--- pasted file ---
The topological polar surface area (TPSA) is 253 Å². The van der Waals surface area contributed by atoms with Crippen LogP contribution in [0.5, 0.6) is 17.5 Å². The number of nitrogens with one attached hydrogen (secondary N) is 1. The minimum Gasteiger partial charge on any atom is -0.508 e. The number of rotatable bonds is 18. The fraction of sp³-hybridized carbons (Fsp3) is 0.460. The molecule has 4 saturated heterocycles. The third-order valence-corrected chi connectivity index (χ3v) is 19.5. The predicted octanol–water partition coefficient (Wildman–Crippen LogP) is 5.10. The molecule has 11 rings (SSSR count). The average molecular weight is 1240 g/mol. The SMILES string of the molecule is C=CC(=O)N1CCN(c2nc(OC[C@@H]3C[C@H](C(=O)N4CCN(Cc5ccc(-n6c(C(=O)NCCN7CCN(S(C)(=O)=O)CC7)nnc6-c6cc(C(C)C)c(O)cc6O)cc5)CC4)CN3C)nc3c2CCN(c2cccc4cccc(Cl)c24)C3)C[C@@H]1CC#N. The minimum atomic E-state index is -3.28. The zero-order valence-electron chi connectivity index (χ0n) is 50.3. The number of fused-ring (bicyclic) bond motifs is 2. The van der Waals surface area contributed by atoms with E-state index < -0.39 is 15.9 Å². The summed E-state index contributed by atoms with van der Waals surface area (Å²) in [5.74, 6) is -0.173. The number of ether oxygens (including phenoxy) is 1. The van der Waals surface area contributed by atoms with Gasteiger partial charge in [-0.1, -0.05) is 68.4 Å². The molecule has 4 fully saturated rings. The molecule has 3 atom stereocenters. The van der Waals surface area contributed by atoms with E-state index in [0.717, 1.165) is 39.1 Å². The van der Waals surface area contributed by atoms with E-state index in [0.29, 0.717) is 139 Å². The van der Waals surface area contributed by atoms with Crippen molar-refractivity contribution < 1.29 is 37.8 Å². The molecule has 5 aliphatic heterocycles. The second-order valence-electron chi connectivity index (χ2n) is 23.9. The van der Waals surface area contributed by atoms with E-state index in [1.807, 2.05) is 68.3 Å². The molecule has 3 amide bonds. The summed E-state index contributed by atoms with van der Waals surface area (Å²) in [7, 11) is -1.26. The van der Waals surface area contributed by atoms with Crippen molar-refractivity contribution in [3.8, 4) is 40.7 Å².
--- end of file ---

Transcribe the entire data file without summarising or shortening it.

The topological polar surface area (TPSA) is 253 Å². The van der Waals surface area contributed by atoms with Crippen LogP contribution in [0.5, 0.6) is 17.5 Å². The number of nitrogens with one attached hydrogen (secondary N) is 1. The minimum Gasteiger partial charge on any atom is -0.508 e. The number of rotatable bonds is 18. The fraction of sp³-hybridized carbons (Fsp3) is 0.460. The molecule has 4 saturated heterocycles. The third-order valence-corrected chi connectivity index (χ3v) is 19.5. The predicted octanol–water partition coefficient (Wildman–Crippen LogP) is 5.10. The molecule has 11 rings (SSSR count). The average molecular weight is 1240 g/mol. The SMILES string of the molecule is C=CC(=O)N1CCN(c2nc(OC[C@@H]3C[C@H](C(=O)N4CCN(Cc5ccc(-n6c(C(=O)NCCN7CCN(S(C)(=O)=O)CC7)nnc6-c6cc(C(C)C)c(O)cc6O)cc5)CC4)CN3C)nc3c2CCN(c2cccc4cccc(Cl)c24)C3)C[C@@H]1CC#N. The minimum atomic E-state index is -3.28. The zero-order valence-electron chi connectivity index (χ0n) is 50.3. The number of fused-ring (bicyclic) bond motifs is 2. The van der Waals surface area contributed by atoms with E-state index < -0.39 is 15.9 Å². The summed E-state index contributed by atoms with van der Waals surface area (Å²) in [5.74, 6) is -0.173. The number of ether oxygens (including phenoxy) is 1. The van der Waals surface area contributed by atoms with Gasteiger partial charge in [-0.1, -0.05) is 68.4 Å². The molecule has 4 fully saturated rings. The molecule has 3 atom stereocenters. The van der Waals surface area contributed by atoms with E-state index in [0.717, 1.165) is 39.1 Å². The van der Waals surface area contributed by atoms with E-state index in [0.29, 0.717) is 139 Å². The van der Waals surface area contributed by atoms with Crippen molar-refractivity contribution < 1.29 is 37.8 Å². The molecule has 5 aliphatic heterocycles. The second-order valence-electron chi connectivity index (χ2n) is 23.9. The van der Waals surface area contributed by atoms with E-state index in [1.807, 2.05) is 68.3 Å². The molecule has 3 amide bonds. The summed E-state index contributed by atoms with van der Waals surface area (Å²) in [7, 11) is -1.26. The van der Waals surface area contributed by atoms with Crippen molar-refractivity contribution in [3.8, 4) is 40.7 Å².